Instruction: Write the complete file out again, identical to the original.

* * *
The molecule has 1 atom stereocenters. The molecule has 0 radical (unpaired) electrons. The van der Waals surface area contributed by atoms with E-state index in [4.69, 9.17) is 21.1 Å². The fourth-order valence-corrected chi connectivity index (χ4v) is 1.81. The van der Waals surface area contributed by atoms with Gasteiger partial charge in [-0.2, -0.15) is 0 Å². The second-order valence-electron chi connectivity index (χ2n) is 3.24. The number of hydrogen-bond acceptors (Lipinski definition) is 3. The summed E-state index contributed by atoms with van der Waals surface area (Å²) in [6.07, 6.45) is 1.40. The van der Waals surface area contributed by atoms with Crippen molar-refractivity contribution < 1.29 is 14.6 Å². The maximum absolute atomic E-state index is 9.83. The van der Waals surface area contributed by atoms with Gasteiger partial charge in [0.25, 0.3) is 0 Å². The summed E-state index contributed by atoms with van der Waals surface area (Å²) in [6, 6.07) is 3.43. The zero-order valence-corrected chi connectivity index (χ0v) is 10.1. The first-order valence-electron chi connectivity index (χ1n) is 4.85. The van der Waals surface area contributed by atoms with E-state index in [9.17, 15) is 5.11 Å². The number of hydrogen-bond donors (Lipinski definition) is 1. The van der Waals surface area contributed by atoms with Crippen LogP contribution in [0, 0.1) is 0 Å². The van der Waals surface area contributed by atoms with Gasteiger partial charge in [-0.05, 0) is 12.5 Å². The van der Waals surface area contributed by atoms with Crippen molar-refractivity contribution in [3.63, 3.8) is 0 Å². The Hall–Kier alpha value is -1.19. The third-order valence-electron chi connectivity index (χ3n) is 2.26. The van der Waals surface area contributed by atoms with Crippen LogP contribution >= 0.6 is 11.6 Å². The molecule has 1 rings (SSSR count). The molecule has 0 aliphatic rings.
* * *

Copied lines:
The molecule has 1 atom stereocenters. The molecule has 0 radical (unpaired) electrons. The van der Waals surface area contributed by atoms with E-state index in [4.69, 9.17) is 21.1 Å². The fourth-order valence-corrected chi connectivity index (χ4v) is 1.81. The van der Waals surface area contributed by atoms with Gasteiger partial charge in [-0.2, -0.15) is 0 Å². The second-order valence-electron chi connectivity index (χ2n) is 3.24. The number of hydrogen-bond acceptors (Lipinski definition) is 3. The summed E-state index contributed by atoms with van der Waals surface area (Å²) in [6.07, 6.45) is 1.40. The van der Waals surface area contributed by atoms with Crippen molar-refractivity contribution < 1.29 is 14.6 Å². The maximum absolute atomic E-state index is 9.83. The van der Waals surface area contributed by atoms with Gasteiger partial charge in [0.25, 0.3) is 0 Å². The summed E-state index contributed by atoms with van der Waals surface area (Å²) in [6, 6.07) is 3.43. The zero-order valence-corrected chi connectivity index (χ0v) is 10.1. The first-order valence-electron chi connectivity index (χ1n) is 4.85. The van der Waals surface area contributed by atoms with E-state index in [9.17, 15) is 5.11 Å². The number of hydrogen-bond donors (Lipinski definition) is 1. The van der Waals surface area contributed by atoms with Crippen LogP contribution in [0, 0.1) is 0 Å². The van der Waals surface area contributed by atoms with Gasteiger partial charge in [-0.05, 0) is 12.5 Å². The van der Waals surface area contributed by atoms with Crippen molar-refractivity contribution in [3.63, 3.8) is 0 Å². The Hall–Kier alpha value is -1.19. The third-order valence-electron chi connectivity index (χ3n) is 2.26. The van der Waals surface area contributed by atoms with Crippen LogP contribution >= 0.6 is 11.6 Å². The molecule has 1 rings (SSSR count). The molecule has 0 aliphatic rings.